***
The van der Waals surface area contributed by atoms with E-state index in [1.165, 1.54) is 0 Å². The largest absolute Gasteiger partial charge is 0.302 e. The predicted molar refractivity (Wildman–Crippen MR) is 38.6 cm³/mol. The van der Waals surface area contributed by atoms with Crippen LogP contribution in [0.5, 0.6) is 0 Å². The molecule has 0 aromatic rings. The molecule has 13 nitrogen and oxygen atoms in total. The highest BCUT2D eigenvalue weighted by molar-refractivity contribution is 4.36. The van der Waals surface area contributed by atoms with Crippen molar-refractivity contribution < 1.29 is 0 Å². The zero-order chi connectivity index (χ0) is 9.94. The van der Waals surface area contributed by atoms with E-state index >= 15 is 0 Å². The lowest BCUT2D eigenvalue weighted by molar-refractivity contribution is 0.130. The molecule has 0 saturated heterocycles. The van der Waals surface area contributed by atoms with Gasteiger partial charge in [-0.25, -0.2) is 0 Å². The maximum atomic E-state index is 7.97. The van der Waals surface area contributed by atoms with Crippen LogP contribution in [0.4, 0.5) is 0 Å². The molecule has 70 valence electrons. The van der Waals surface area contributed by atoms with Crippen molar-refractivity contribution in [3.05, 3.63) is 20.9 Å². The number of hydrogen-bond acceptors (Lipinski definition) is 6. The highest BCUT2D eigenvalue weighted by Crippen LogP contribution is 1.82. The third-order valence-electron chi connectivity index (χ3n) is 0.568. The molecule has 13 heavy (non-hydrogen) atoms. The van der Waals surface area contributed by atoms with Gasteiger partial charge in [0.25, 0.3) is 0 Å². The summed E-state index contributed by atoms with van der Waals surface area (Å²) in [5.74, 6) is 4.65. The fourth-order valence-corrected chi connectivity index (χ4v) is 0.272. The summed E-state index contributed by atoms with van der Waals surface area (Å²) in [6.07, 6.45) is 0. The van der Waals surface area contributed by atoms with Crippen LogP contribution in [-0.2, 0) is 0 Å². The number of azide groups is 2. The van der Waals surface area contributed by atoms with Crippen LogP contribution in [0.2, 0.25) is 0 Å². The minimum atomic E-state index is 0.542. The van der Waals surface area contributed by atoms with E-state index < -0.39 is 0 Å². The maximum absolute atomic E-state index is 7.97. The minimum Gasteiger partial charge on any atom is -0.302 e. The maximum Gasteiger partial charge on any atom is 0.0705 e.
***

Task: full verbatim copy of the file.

The van der Waals surface area contributed by atoms with E-state index in [1.165, 1.54) is 0 Å². The largest absolute Gasteiger partial charge is 0.302 e. The predicted molar refractivity (Wildman–Crippen MR) is 38.6 cm³/mol. The van der Waals surface area contributed by atoms with Crippen LogP contribution in [0.5, 0.6) is 0 Å². The molecule has 0 aromatic rings. The molecule has 13 nitrogen and oxygen atoms in total. The highest BCUT2D eigenvalue weighted by molar-refractivity contribution is 4.36. The van der Waals surface area contributed by atoms with Crippen molar-refractivity contribution < 1.29 is 0 Å². The zero-order chi connectivity index (χ0) is 9.94. The van der Waals surface area contributed by atoms with E-state index >= 15 is 0 Å². The lowest BCUT2D eigenvalue weighted by molar-refractivity contribution is 0.130. The molecule has 0 saturated heterocycles. The van der Waals surface area contributed by atoms with Gasteiger partial charge in [-0.25, -0.2) is 0 Å². The maximum atomic E-state index is 7.97. The van der Waals surface area contributed by atoms with Crippen LogP contribution in [0.4, 0.5) is 0 Å². The molecule has 70 valence electrons. The van der Waals surface area contributed by atoms with Crippen molar-refractivity contribution in [3.05, 3.63) is 20.9 Å². The number of hydrogen-bond acceptors (Lipinski definition) is 6. The highest BCUT2D eigenvalue weighted by Crippen LogP contribution is 1.82. The third-order valence-electron chi connectivity index (χ3n) is 0.568. The molecule has 13 heavy (non-hydrogen) atoms. The van der Waals surface area contributed by atoms with Gasteiger partial charge in [0.25, 0.3) is 0 Å². The summed E-state index contributed by atoms with van der Waals surface area (Å²) in [5.74, 6) is 4.65. The fourth-order valence-corrected chi connectivity index (χ4v) is 0.272. The summed E-state index contributed by atoms with van der Waals surface area (Å²) in [6.07, 6.45) is 0. The van der Waals surface area contributed by atoms with Crippen LogP contribution in [-0.2, 0) is 0 Å². The number of azide groups is 2. The van der Waals surface area contributed by atoms with Crippen LogP contribution in [0.2, 0.25) is 0 Å². The minimum atomic E-state index is 0.542. The van der Waals surface area contributed by atoms with E-state index < -0.39 is 0 Å². The maximum absolute atomic E-state index is 7.97. The minimum Gasteiger partial charge on any atom is -0.302 e. The maximum Gasteiger partial charge on any atom is 0.0705 e.